Sustainable Tourism Development in the Israeli Negev Desert: An Integrative Approach
Keywords:Postmodern tourism, Sustainable development, desert, Negev, and planning.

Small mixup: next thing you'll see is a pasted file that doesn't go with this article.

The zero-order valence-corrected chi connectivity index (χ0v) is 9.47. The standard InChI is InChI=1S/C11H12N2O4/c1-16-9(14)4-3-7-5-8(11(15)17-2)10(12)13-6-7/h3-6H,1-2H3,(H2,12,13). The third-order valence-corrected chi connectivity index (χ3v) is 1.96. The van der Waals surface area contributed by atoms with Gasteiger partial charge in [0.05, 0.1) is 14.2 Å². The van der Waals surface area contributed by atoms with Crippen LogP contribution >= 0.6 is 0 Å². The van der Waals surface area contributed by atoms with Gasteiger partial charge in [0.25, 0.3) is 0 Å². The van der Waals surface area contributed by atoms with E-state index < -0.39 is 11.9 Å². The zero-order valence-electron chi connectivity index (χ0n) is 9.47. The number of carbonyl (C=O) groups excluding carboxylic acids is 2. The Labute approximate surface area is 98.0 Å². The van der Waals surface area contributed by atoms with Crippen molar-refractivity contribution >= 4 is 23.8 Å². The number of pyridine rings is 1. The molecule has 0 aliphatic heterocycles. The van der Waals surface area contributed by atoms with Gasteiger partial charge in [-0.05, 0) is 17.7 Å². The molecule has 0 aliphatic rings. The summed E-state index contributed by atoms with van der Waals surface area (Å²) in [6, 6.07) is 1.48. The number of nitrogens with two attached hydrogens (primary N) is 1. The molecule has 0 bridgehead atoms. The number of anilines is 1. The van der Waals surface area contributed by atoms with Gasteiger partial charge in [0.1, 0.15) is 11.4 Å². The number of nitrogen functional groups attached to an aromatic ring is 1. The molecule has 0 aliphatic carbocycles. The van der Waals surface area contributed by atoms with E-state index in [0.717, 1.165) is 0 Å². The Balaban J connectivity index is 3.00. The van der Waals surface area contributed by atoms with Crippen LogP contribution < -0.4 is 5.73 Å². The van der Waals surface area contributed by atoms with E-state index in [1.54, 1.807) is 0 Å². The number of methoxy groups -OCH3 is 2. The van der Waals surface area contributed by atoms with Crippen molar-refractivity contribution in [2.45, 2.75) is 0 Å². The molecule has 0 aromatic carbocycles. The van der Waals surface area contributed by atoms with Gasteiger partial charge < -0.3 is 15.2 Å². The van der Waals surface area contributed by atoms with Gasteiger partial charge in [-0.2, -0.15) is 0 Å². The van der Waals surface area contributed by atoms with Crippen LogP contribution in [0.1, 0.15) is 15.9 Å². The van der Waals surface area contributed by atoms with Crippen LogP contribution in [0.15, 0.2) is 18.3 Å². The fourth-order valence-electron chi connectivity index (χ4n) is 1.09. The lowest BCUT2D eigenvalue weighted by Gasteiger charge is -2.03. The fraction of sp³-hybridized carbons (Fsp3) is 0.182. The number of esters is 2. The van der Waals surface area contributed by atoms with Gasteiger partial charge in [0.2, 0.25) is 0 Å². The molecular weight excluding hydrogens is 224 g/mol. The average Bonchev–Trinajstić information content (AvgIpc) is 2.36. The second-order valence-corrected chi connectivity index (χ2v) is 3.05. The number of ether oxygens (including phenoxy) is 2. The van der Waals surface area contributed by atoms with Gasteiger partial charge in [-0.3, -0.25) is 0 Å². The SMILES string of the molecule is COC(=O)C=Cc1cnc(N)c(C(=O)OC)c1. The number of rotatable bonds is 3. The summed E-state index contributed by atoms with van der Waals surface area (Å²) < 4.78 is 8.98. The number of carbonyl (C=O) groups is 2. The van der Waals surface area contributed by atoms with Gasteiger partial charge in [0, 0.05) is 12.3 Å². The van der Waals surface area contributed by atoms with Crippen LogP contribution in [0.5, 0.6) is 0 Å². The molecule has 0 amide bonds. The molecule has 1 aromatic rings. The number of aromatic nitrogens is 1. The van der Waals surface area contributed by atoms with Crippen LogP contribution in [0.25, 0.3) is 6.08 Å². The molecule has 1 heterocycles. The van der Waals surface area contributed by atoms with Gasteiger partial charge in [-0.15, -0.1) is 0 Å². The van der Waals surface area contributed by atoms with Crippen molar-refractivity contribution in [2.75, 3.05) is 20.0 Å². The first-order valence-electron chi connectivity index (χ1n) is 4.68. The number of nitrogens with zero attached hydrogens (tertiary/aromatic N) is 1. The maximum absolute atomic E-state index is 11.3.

AbstractThis paper presents a conceptual strategic approach for sustainable tourism development in desert areas with the Israeli Negev region as its focus. The approach advocated in this paper refers to both the suggested processes and the conceptual themes that might be utilized for developing sustainable tourism in isolated desert areas. In terms of suggested processes, the paper presents a two-tier development process, where central planning lays the foundation for entrepreneurial profitmaking ventures. This approach emphasizes both the role of individual entrepreneurs and the need for the development of a guiding master plan in the area. With respect to the contents of the attractions, the current study proposes an approach that combines cultural heritage and natureoriented themes with simulated attractions.The strategic approach presented in this paper is illustrated with respect to two master plans for future sustainable tourism development in the Israeli Negev Desert: a) “The Incense and Spice Road” (ISR) that passes through the Negev Desert, and b) a sustainable tourism development project planned for the Negev town of Yeruham. The ISR project, conceived by the Israel Ministry of Regional Cooperation, was recognized by UNESCO as an “international landmark heritage project” (www.silkscentsandspice.com/pages/spiceroute.html). Its declared vision is to facilitate accelerated growth of the Negev through rapid growth of the tourism industry. The project is supposed to follow the ancient Incense and Spice Route that stretched from the Persian Gulf to the shores of the Mediterranean and ran parallel to the Silk Road.The master plan for the economically depressed town of Yeruham, which is located on top of the Great Crater in the Negev area, was designed by the Department of Hotel and Tourism Management at Ben-Gurion University of the Negev. The objective of this plan was to emphasize the open landscape of the desert as a potential environment for frontier tourism development based on nature-oriented themes.Overall, the paper endorses an integrative conceptual approach in which seemingly contradicting planning aspects are integrated as a means for developing sustainable tourism in desert areas. Specifically, the “bothand” perspective endorsed in this paper can be viewed as an alternative to the “either-or” attitude that characterized previous tourism development attempts in the Negev as well as in other desert areas designated for tourism.
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